December 20, 2004

Red Eyes on Showtime Over 'Reefer Madness'

by Cynthia Littleton

LOS ANGELES (Hollywood Reporter) - Here's a prediction for 2005: Showtime is going to make some noise with its musical remake of an agitprop cinema classic, "Reefer Madness."

The Showtime movie is based on the "Reefer Madness" stage musical that was first mounted in Hollywood in 1999 and off-Broadway in 2001. The original team from the stage production -- director Andy Fickman, lyricist Kevin Murphy and composer Dan Studney -- have reprised their roles for the movie and serve as its executive producers.

The contemporary "Reefer Madness" is wonderfully satiric, beautifully shot and unabashedly silly -- as ridiculously over the top as the original 1936 flick was in attempting to warn parents that marijuana was more addictive than heroin or cocaine. The new-model "Reefer Madness" does not even take its mission as satire too seriously, yet there are subtle bits of social commentary circa 2004 sprinkled throughout.

"This is ultimately a movie about questioning authority," Fickman says. "You could take the word 'reefer' out and put a lot of other contemporary issues in there, and it would work. It works especially well for the times we live in."

Murphy, who penned the lyrics and co-wrote the book with music maestro Studney, sees it as a cautionary tale about the dangers of those who resort to extreme scare tactics to promote a particular political or social agenda. ("Once that reefer has been destroyed/we'll start on Darwin and Sigmund Freud," is one of Murphy's lyrical zingers from the closing number.)

The original "Reefer" presented marijuana as "a threat to the American way of life" by stoking white America's fears of a changing society, Murphy says, noting how the original stresses that most of the demon weed comes from Mexico and is favored by jazz musicians and other degenerate types.

But all that said, the creative brain trust behind the musical "Reefer Madness" strove for laughs more than anything else. It's hard to do anything but laugh at a movie that serves up a Busby Berkeley-style dance number with men in pot leaf-emblazoned G-strings gyrating around a giant hookah.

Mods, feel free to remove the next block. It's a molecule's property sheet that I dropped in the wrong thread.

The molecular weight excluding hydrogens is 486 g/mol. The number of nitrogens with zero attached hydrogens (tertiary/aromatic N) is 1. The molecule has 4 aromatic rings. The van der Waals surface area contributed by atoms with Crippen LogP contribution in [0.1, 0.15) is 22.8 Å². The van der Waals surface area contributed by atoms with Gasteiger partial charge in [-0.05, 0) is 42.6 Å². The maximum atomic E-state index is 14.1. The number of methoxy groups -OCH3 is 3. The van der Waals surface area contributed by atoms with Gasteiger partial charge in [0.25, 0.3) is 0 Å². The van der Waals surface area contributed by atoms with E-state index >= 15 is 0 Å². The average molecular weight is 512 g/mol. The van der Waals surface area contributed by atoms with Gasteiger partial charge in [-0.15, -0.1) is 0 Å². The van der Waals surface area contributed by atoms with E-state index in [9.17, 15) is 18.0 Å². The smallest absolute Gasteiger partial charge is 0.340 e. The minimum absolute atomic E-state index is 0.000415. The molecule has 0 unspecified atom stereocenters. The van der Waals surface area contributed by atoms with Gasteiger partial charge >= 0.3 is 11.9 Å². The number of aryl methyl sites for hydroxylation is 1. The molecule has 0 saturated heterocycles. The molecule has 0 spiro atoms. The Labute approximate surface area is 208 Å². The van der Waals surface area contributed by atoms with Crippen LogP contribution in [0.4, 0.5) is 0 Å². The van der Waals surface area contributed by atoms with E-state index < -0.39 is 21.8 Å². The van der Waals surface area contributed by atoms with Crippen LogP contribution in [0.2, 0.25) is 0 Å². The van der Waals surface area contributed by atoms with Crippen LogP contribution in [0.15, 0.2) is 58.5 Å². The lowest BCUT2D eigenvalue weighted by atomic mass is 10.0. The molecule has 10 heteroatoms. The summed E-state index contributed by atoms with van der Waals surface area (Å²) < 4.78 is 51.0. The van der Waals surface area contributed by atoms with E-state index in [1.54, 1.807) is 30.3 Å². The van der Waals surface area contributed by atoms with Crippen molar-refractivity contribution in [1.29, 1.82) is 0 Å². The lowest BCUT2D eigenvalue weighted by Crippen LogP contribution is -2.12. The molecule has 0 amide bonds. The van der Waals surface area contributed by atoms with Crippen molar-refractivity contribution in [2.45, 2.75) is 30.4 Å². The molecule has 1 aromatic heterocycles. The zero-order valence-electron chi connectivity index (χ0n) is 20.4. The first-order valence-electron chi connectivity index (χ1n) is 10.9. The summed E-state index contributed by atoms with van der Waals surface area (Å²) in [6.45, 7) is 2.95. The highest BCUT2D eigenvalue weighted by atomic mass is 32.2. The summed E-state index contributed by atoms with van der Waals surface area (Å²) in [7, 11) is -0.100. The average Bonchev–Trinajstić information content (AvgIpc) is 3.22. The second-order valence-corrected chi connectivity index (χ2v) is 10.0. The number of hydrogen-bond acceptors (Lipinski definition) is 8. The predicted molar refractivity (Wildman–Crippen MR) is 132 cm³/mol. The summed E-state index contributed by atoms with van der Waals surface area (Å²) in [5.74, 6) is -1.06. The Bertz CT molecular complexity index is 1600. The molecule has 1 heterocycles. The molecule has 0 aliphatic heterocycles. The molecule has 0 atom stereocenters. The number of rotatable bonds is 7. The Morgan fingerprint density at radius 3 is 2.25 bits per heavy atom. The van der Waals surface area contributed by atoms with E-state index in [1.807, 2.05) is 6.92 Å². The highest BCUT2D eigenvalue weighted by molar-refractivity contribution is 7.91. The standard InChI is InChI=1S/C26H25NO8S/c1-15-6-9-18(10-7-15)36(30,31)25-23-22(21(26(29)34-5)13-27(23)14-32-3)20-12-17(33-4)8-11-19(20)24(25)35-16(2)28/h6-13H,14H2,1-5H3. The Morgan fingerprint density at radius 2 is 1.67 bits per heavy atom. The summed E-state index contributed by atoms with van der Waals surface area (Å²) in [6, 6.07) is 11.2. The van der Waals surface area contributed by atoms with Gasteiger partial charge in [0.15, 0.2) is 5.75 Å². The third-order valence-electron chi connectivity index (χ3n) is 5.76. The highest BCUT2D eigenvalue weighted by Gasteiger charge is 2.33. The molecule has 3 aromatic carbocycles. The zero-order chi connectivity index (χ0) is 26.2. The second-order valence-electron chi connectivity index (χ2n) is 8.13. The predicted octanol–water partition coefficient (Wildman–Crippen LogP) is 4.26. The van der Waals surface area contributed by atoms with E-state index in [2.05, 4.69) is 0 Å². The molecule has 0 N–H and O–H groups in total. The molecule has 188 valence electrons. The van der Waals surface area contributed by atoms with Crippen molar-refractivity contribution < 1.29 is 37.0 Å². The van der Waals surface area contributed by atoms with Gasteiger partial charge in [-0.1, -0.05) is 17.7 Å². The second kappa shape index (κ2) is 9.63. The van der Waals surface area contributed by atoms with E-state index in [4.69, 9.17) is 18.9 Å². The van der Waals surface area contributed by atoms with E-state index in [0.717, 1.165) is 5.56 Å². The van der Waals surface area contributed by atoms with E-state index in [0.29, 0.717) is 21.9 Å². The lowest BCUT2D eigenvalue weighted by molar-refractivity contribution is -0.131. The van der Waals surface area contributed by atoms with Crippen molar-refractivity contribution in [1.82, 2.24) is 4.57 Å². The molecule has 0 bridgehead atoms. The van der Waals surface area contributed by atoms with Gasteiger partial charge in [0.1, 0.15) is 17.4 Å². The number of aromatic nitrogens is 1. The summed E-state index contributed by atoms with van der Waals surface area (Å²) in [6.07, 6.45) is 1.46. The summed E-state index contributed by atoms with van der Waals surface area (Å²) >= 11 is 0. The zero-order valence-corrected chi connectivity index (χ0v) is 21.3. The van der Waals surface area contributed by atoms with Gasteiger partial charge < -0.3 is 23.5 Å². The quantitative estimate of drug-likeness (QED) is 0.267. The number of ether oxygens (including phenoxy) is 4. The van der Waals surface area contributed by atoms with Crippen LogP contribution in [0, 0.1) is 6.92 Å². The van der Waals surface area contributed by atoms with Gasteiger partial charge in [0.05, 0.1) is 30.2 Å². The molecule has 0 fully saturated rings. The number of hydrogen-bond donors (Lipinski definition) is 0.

The show-stopper of the piece is a dream sequence in which Jesus appears before our wayward hero Jimmy -- an all-American teenager, played by Christian Campbell, who turns into a raving nut after his first toke -- in an effort to set Jimmy back on the right path. ("I'm the face on the shroud of Turin/do I have to test your urine?" the son of God implores as Jimmy breaks into his church's collection box.)

Steven Weber wears his pencil-thin mustache well in the role of the gun-toting dealer who lures unsuspecting kids from the malt shop back to the crash pad of his hopelessly addicted girlfriend, Mae, played with gusto by Ana Gasteyer. And Alan Cumming steals every scene he's in as the deadpan federal agent who comes to town to screen "Reefer Madness" for parents at the local high school.

"Reefer Madness" is set to debut next month at the Sundance Film Festival and is expected to bow on Showtime in April. Fickman and Murphy credit Showtime entertainment chief Robert Greenblatt as the "angel" who allowed them to move beyond the limits of a stage and put their wildest visions on film.

"The show we produced was always too big for our stages," Fickman says.

Adds Murphy, "And Bob just had the blind faith that we always did that it would make a really good, really funny movie."



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